What a gorgeous day! After a chilly start, there were blue skies and skittering white clouds, and temperatures topping out in the high 70s. A friend and I rode our bikes up to Year One in Braselton for the Year One/Chip Foose Braselton Bash, a car show to benefit the Progeria Research Foundation.
We parked in the special motorcycle parking area, amid lots of Harleys and custom jobs, and just a few sport bikes. Most of the show cars were old Chevrolets and Fords. But there were also kit-car Porsche 356s and a kit Shelby. I understand wanting to build a kit — the paint jobs and interior workmanship were great — but it was odd to see them identified as if they were the real thing (“1967 Shelby.” No, it isn’t.). Only when you looked closely could you see the manufacturer plates revealing their true ancestry.
Having survived a partial restoration of a Porsche 356C, I’d say the appeal is to resurrect the car of your dreams, to own the dream car you couldn’t have when you were 13, to make it your own by bringing it back to life. I loved taking the Porsche’s engine apart, cleaning all the little nuts and bolts and admiring the imagination behind their engineering, replacing the worn parts with perfect new matches, as if performing metallic organ transplants.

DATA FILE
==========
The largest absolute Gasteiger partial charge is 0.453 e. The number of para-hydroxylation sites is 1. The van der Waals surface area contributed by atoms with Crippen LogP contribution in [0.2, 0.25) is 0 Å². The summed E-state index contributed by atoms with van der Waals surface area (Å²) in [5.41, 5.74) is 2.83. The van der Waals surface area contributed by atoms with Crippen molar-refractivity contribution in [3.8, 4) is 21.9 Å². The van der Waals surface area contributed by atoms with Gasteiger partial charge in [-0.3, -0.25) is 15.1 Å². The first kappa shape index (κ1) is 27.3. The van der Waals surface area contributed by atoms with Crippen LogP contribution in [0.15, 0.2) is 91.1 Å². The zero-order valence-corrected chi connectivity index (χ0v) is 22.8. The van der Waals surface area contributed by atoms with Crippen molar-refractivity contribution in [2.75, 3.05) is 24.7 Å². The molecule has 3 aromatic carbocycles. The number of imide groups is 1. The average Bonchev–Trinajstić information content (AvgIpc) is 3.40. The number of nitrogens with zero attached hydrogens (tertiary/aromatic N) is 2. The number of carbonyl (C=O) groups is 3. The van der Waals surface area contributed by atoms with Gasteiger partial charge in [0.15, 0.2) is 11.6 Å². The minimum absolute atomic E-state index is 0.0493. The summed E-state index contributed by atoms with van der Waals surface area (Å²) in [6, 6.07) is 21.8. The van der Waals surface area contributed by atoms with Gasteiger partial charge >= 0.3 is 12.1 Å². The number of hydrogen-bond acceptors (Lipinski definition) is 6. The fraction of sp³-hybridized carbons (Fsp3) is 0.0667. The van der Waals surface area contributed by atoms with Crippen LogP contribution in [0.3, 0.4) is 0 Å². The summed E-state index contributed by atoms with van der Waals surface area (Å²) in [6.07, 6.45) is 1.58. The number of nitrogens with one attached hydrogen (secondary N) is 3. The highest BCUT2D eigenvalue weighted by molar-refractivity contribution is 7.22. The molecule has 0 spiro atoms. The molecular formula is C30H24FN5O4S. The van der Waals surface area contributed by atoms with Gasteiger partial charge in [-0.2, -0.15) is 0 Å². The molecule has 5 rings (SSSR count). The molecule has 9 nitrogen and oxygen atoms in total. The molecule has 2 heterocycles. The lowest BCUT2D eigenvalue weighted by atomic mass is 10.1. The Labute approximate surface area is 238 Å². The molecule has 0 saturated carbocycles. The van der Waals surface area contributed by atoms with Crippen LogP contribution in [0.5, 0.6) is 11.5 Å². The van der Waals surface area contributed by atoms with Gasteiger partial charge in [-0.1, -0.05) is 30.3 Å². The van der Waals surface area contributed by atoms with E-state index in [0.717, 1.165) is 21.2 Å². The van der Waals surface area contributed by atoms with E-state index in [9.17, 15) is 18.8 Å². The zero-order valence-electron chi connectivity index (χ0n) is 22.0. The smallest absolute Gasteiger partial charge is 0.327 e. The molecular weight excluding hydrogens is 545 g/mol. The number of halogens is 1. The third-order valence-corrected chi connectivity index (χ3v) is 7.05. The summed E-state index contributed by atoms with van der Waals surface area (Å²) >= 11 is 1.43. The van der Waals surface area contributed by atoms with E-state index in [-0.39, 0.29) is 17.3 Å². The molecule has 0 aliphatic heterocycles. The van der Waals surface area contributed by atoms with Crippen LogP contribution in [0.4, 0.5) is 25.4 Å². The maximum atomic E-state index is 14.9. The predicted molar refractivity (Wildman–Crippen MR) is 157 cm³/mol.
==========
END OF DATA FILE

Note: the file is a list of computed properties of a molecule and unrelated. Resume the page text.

My favorite at the show, though, was an old red Econoline van. The red paint was clean, but had lost its shine. At first I thought “so what?” But then I walked around the back and saw the interior. Wow! All paneled and carpeted. Yes, I know lots of guys did that. But not like this. Oak paneling with inset cabinets, complete with porcelain pulls (ah, talked the wife into playing along, eh?), framed prints on the wall, upholstered engine cover. All with a railroad theme. It was a dandy.
So (to me), the sort of work we saw today is (at its best), a form of time travel. And that sense was underscored by the ’50s and ’60s music they played over the PA at the show. It worries me that all those ancient lyrics are stored in my brain, rather than more useful material. Hard to resist the urge to sing along with those familiar tunes — every little hook and woo-woo. Holy cow, I feel suddenly old.